Here's when Evansville's mysterious Pablo Picasso piece will finally go on display

EVANSVILLE – Years after it was discovered, and decades after it first arrived in the city, a glass artwork bearing Pablo Picasso's name will finally be unveiled to the public.

The Evansville Museum of Arts, History and Science will display "Seated Woman with Red Hat" for museum members only beginning Sunday, June 23, spokeswoman Chelsie Walker said in a news release on Thursday.

Members will continue their exclusive access that Monday and Tuesday before the museum officially opens the piece to everyone at 11 a.m. on June 26. Evansville Mayor Stephanie Terry will commemorate the moment with a ribbon-cutting.

Media will be barred from the members-only viewings, but will be allowed to see the Picasso an hour before the public unveiling, Walker said.

The move comes almost 12 years after the museum sparked national headlines by announcing it had discovered "Seated Woman" languishing in storage, where it had apparently been waiting since 1963.

Famed industrial designer Raymond Loewy – the man behind the Lucky Strike logo and the outside design of Air Force One – gifted it to his friend, former Evansville Museum director Siegfried Weng, that year. But instead of labeling it as a Picasso, officials listed the artist as "Gemmaux," a word for the process used to create it.

Thinking they had a work by some obscure French artist instead of one of the masters of the 20th century, they tucked it into storage for almost 50 years and didn't discover it until 2012.

After an attempt to sell it to a New York auction house failed to materialize, the piece's whereabouts became a mystery and no one outside the museum's inner-circle ever laid eyes on it. But that will change later this month.

"Seated Woman with Red Hat." The rare Pablo Picasso fired-glass mosiac was found in storage at the Evansville Museum in 2012.
"Seated Woman with Red Hat." The rare Pablo Picasso fired-glass mosiac was found in storage at the Evansville Museum in 2012.

Did Picasso actually create the piece?

The artwork is a recreation of a Picasso painting made through a process called "gemmail," in which fragments of painted glass are bonded together with heated enamel. The piece is then lit from the back, allowing its myriad colors to shine.

According to the Corning Museum of Glass, French artist Jean Crotti founded the technique in the 1930s and began working with lighting expert Roger Malherbe-Navarre, who opened a studio in Paris in the 1950s.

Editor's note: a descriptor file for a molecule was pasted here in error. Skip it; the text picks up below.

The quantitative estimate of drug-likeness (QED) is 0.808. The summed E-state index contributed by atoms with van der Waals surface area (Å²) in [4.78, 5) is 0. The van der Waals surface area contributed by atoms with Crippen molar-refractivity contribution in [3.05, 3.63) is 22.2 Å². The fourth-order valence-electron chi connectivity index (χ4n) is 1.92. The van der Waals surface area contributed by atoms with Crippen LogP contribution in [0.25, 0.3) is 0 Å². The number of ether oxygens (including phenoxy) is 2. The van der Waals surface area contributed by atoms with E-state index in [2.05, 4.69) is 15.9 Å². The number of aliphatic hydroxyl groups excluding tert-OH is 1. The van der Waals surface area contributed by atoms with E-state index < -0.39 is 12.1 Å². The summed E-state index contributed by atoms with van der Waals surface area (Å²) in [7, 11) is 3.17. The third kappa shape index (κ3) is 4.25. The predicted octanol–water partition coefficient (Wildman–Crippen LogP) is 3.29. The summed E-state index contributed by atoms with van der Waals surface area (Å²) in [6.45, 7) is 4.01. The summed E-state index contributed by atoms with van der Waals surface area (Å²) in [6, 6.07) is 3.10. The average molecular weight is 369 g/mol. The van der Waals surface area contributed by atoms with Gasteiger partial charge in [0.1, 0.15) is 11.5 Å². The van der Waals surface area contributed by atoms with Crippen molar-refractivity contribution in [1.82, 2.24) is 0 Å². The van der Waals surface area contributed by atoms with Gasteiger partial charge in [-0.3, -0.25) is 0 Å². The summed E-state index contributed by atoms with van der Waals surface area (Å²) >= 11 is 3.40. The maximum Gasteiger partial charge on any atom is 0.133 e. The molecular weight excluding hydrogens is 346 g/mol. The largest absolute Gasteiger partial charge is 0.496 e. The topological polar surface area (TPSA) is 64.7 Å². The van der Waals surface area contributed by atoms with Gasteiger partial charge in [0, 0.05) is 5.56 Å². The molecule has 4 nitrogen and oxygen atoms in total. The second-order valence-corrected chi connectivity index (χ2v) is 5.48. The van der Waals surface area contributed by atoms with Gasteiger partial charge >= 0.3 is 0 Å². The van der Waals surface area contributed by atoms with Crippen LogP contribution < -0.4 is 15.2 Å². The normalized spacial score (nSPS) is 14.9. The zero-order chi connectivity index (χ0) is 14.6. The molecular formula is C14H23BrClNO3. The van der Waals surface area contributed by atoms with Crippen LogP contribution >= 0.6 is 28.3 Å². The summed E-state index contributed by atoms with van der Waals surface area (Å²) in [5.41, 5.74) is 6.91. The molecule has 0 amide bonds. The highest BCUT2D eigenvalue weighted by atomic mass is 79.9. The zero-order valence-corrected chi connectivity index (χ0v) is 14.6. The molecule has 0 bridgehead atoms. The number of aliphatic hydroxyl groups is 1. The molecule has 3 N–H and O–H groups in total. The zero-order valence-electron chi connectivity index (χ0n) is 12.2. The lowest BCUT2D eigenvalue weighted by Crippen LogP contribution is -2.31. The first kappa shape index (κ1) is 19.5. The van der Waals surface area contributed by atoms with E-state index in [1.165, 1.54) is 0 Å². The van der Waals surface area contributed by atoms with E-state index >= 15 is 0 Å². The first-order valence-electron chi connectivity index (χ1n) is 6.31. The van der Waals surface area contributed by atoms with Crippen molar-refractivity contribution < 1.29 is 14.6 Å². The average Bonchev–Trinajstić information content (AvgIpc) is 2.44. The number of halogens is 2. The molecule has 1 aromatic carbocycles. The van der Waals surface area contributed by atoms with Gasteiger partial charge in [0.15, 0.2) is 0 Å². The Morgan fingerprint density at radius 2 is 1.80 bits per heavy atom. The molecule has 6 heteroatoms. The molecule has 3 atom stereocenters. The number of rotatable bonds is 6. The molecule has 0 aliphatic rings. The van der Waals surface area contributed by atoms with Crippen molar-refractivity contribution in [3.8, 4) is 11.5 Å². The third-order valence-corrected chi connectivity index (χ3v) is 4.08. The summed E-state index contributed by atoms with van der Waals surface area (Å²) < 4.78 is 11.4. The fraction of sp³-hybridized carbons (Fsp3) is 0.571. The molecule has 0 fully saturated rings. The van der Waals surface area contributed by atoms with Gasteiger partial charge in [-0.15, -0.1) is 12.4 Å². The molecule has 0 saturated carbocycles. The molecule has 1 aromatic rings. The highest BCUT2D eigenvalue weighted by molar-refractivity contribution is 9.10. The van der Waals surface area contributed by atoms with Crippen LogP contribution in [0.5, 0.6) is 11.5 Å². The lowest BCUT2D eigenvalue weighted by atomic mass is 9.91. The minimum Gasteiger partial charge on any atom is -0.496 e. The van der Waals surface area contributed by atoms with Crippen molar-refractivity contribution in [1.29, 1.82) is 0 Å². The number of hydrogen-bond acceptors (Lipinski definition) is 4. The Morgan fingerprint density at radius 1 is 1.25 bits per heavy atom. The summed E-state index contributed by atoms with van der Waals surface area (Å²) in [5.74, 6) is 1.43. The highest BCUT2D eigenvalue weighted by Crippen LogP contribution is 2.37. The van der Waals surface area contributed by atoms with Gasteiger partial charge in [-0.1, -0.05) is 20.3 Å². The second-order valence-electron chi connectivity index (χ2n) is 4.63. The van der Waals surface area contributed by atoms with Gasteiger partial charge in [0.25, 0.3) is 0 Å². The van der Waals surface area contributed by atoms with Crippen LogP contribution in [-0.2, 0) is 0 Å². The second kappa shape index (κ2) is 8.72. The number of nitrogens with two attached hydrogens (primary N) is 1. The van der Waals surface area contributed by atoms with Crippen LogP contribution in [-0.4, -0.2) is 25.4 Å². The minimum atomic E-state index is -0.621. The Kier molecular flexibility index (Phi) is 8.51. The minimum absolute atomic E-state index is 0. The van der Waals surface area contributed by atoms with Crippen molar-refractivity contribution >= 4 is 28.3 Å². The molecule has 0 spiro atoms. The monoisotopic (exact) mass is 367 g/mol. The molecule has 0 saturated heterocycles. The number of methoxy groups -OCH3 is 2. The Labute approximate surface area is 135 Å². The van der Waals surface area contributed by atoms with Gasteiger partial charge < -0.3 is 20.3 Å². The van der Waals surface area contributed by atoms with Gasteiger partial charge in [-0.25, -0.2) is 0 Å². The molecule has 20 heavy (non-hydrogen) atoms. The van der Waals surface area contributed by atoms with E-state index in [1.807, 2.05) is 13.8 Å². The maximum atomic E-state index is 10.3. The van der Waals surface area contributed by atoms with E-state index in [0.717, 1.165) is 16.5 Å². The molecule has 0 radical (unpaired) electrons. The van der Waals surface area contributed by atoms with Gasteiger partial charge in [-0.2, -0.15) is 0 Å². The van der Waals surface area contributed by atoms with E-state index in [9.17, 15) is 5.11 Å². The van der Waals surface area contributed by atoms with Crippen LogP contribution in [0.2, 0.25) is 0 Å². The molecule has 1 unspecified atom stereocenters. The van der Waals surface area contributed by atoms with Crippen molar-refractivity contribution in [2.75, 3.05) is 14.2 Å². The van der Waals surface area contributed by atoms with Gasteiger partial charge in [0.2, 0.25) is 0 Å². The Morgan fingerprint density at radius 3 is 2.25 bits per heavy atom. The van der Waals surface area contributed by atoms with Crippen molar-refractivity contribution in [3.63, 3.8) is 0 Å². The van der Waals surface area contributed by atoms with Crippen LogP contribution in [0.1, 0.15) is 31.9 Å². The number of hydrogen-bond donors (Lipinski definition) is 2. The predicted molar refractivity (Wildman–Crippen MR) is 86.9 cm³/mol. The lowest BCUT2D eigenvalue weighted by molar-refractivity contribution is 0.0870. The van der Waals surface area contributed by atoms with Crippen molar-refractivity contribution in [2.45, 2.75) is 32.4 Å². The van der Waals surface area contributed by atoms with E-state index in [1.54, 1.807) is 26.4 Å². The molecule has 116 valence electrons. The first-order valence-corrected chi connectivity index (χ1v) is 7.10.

Scores of artists flocked there, eager to have their works recreated using the new technique. Picasso was one of them.

But although "Seated Woman" bears his name, it's unclear how hands-on Picasso was in creating it. According to a 1961 article in the Cincinnati Enquirer about a traveling gemmail exhibit, “expert craftsmen” take painted glass slabs of varying thickness and fit them together while others stand on stepladders above them, telling their partners where the pieces should go to best filter the light.

"The artist himself," the articles states, "does not execute the work.”

Museum trying to raise millions for Picasso piece display

According to the release, the unveiling will be a "preview" of the piece's permanent home.

Last week, the Vanderburgh County Council approved $300,000 in tourism money to cap a $2.5 million museum fundraising effort to renovate the wing where "Seated Woman" will hang. That work is part of a two-phase project the museum has said will cost $9.5 million when it's all said and done.

Phase two, however, won't begin for several years. The museum initially asked council for $500,000, but some councilors were reportedly "confused" by the multiple phases and told museum officials to come back later to ask for the rest of the money.

None of that, however, will stop "Seated Woman" from finally going on display.

This article originally appeared on Evansville Courier & Press: Here's when the Evansville Picasso piece will finally go on display

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